“You should expect to see increased bilateral cooperation between us to develop unmanned ground vehicles (UGV) and robotics,”Japanese State Minister for Foreign Affairs Kentaro Sonoura told the Times of India. The move follows the successful ratification of the Indo-Japanese civil nuclear agreement by Japan’s parliament in late 2017.
The two countries are launching a working group on cooperation between nuclear companies. “Japan’s intention is to start this quickly, possibly by the end of this month,” Sonoura said.
There has been growing tension in the region due to increased military drills by the US and China, as well as the latter’s economic ambitions, most notably in the much-touted New Silk Road project.
“We need to share the importance of (the) rule of law and freedom of navigation among related countries. The next step is infrastructure development based on global standards, so that connectivity among countries is increased,” Sonoura said.
Work has already begun behind the scenes, but soon the two nations will begin sharing research.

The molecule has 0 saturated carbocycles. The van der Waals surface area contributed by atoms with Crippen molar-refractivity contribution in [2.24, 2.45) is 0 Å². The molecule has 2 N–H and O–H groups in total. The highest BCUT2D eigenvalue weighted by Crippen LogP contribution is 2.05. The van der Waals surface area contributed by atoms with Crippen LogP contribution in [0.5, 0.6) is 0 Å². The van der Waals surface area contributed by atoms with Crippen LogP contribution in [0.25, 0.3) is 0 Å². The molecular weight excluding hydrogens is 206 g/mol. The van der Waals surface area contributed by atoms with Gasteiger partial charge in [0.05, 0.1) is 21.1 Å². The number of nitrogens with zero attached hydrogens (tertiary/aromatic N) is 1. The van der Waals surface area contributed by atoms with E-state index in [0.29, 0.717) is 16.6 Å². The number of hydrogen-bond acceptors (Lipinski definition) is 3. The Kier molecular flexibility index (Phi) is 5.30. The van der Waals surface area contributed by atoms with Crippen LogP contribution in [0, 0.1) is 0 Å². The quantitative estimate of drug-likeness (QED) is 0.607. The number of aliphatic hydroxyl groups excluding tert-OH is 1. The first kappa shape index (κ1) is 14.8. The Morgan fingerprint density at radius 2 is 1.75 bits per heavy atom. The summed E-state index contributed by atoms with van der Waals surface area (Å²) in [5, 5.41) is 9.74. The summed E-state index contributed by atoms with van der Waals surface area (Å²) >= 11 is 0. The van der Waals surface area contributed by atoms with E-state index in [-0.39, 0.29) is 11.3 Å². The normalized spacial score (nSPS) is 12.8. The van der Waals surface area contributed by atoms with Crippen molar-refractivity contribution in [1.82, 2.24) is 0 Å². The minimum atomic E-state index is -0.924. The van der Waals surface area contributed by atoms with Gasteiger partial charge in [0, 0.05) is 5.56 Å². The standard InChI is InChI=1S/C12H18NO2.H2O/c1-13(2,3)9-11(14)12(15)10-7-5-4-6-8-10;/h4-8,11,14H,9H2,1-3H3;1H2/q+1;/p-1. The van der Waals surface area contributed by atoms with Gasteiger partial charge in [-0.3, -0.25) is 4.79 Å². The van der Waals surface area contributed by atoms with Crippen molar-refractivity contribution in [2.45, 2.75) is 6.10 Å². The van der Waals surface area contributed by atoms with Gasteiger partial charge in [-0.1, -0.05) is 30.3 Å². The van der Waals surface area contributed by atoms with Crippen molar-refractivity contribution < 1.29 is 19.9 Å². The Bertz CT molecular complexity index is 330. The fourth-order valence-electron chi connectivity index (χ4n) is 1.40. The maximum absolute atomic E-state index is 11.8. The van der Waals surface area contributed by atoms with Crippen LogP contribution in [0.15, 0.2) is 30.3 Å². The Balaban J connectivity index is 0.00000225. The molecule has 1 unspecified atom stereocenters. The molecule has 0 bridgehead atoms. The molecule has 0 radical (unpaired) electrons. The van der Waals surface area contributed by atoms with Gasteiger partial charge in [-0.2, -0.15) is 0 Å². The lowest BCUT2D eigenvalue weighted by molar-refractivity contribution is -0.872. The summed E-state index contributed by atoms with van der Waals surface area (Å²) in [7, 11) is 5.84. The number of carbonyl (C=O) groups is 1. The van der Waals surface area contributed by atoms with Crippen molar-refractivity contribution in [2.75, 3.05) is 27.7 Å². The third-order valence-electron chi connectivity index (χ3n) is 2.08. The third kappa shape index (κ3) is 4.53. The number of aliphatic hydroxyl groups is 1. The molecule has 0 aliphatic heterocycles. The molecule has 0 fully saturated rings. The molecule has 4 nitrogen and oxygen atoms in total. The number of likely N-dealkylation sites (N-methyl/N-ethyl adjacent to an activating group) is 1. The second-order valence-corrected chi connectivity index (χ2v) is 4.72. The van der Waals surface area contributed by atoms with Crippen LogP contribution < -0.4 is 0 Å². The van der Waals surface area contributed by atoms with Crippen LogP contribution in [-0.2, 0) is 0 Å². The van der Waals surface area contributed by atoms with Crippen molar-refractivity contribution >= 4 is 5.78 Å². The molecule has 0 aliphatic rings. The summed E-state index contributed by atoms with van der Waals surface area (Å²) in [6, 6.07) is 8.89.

“The aim is to equip our armed forces with systems that are self-reliant, adaptable and fault-tolerant,” an unnamed source from India’s Center for Artificial Intelligence (CAIR) told the International Business Times.
In addition to international cooperation efforts with ally Japan, India will also launch the second phase of its ‘Make in India‘ campaign next month with a particular focus on robotics, AI, genomics, and energy storage.
The initial phase of the program concentrated on areas like tax reform, aimed at fostering domestic business growth; digitizing the economy; major technology and infrastructure investment as well as a huge push towards renewable energy development.
China and India have sparred in recent months in territorial disputes over a section of the Himalaya mountains. India maintains that the area belongs to its ally Bhutan while China has staged live-fire drills there.
There were scuffles between Indian and Chinese troops at Pangong Lake in the Himalayas in the summer of 2017. The narrow 135km-long stretch of water is divided by the 4,000km Line of Actual Control (LAC), the disputed border between the two powers. Following a two-month standoff, both countries agreed to an “expeditious disengagement” of troops.
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